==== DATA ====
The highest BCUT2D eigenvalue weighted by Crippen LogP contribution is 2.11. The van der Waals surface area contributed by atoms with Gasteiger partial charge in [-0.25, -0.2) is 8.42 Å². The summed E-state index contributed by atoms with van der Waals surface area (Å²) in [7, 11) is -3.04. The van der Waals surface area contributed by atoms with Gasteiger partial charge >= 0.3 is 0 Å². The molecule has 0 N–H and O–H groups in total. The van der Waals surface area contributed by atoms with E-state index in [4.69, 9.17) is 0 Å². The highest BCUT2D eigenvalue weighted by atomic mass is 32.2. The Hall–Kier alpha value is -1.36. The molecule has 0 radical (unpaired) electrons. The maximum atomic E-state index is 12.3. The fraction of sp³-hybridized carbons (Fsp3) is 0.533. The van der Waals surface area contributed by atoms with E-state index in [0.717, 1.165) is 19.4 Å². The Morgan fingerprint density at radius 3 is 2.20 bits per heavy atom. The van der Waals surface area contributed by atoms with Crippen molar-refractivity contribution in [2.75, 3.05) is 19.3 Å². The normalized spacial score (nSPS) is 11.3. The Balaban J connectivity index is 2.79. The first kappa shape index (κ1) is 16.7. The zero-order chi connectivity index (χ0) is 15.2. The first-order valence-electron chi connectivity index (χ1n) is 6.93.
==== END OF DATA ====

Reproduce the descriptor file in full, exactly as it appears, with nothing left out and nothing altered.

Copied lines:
The highest BCUT2D eigenvalue weighted by Crippen LogP contribution is 2.11. The van der Waals surface area contributed by atoms with Gasteiger partial charge in [-0.25, -0.2) is 8.42 Å². The summed E-state index contributed by atoms with van der Waals surface area (Å²) in [7, 11) is -3.04. The van der Waals surface area contributed by atoms with Gasteiger partial charge >= 0.3 is 0 Å². The molecule has 0 N–H and O–H groups in total. The van der Waals surface area contributed by atoms with E-state index in [4.69, 9.17) is 0 Å². The highest BCUT2D eigenvalue weighted by atomic mass is 32.2. The Hall–Kier alpha value is -1.36. The molecule has 0 radical (unpaired) electrons. The maximum atomic E-state index is 12.3. The fraction of sp³-hybridized carbons (Fsp3) is 0.533. The van der Waals surface area contributed by atoms with E-state index in [0.717, 1.165) is 19.4 Å². The Morgan fingerprint density at radius 3 is 2.20 bits per heavy atom. The van der Waals surface area contributed by atoms with Crippen molar-refractivity contribution in [2.75, 3.05) is 19.3 Å². The normalized spacial score (nSPS) is 11.3. The Balaban J connectivity index is 2.79. The first kappa shape index (κ1) is 16.7. The zero-order chi connectivity index (χ0) is 15.2. The first-order valence-electron chi connectivity index (χ1n) is 6.93.